Study association Sirius takes action for mental health students

| Jelle Posthuma

With ‘Sirius Request’ on June 27, study association Sirius will collect money for MIND, an organisation dedicated to mental health. The students want to make mental problems discussable among their peers and dedicate the event to their late board member Jesper Benus.

Photo: the board of Sirius, with Jesper Benus in the middle.

In the morning of 4 April, Sirius board members Emma de Weger and Marije Tempelman cannot get in touch with fellow board member Jesper Benus. When Jesper’s roommate doesn’t know where he is either, an unpleasant feeling comes over the two students. They decide to call his parents, but they don’t know either. ‘Then his parents reported him missing. Not much later it turned out to be too late’, says De Weger. ‘We received the terrible message that Jesper had ended his life.’

‘It was totally unexpected for us’, says Tempelman. ‘Jesper was very open and social, and liked to be in good company. He was really the mood-setter on our board.’ This was also evident last December, when the board members of Sirius, following the example of radio station 3FM, organised ‘Sirius Request’, to raise money for the World Wildlife Fund. ‘Jesper initiated the campaign and was very committed. He even had his head shaved for the good cause.’

But Covid prevented Sirius Request from taking place. In honour of their fellow board member Benus, the students want to organise the event still. This time with another good cause: making mental health discussable. ‘We often think: if only Jesper had said something. We have never been able to discuss it with him. The same goes for his housemate and parents. They are also very enthusiastic about our campaign. In the end, it’s all about raising awareness. There are many more students who struggle with mental problems and don’t talk about it. We hope to make it discussable and want to emphasize that there are many people you can reach out to.’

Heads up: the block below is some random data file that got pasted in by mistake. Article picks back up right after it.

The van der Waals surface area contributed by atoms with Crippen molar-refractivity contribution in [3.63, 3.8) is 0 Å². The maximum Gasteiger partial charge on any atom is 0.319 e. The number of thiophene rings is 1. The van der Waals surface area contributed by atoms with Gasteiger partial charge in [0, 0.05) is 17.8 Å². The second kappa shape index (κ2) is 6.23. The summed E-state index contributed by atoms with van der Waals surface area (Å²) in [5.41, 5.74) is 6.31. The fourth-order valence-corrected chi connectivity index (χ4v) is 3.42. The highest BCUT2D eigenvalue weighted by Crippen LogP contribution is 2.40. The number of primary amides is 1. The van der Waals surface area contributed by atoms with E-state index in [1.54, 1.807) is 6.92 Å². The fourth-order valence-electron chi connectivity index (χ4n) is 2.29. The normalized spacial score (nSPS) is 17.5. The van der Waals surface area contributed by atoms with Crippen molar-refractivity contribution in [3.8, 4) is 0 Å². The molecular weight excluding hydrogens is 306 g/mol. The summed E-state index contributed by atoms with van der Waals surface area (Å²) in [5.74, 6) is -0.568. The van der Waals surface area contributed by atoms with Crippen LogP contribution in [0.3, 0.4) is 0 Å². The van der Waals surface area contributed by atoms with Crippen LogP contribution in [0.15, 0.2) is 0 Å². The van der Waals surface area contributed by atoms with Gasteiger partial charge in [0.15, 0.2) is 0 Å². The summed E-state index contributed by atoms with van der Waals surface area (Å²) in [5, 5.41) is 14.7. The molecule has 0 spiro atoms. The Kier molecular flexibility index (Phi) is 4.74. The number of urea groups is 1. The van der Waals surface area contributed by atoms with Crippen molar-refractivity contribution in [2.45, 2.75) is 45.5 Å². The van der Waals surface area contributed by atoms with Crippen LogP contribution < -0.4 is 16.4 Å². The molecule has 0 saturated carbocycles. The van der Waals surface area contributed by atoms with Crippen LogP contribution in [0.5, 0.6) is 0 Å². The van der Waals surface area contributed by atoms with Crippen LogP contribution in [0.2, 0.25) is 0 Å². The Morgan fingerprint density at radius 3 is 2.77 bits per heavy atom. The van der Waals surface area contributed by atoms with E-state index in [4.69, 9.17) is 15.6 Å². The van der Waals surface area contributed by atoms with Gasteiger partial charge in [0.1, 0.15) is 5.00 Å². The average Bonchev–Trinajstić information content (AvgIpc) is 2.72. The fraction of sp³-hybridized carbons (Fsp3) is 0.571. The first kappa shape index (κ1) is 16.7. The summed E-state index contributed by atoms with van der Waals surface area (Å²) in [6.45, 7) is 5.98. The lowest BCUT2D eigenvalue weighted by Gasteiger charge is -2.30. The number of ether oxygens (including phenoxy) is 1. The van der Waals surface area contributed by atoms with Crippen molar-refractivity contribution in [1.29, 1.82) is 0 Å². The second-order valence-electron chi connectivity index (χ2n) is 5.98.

Glass house

With the name ‘Look Out For Yourself’, the board members hope to raise as much money as possible for MIND, an organisation dedicated to mental health. ‘The idea of the campaign is comparable to Serious Request from 3FM. We will make a radio programme with a live stream and lock ourselves up as a board in our boardroom in the Technohal, the glass house of the UT.’ Other boards are also taking part in the campaign. ‘Members of the Stress study association, for example, will go bald for charity, just like Jesper, if there are enough donations. There is also a bingo and an aeroplane folding course.’

In addition, there are more serious themes planned. Rector Tom Veldkamp drops by for a talk about mental health among students. ‘We want to make this as big as possible,’ says De Weger. ‘We hope to raise 5000 euro with this campaign. But ultimately we hope that students are no longer afraid to talk about their mental problems. Because if you talk about it, it is already improving.’

You can talk about suicidal thoughts anonymously via the chat at or call 113 (usual telephone charges) or 0800-0113 (free of charge).

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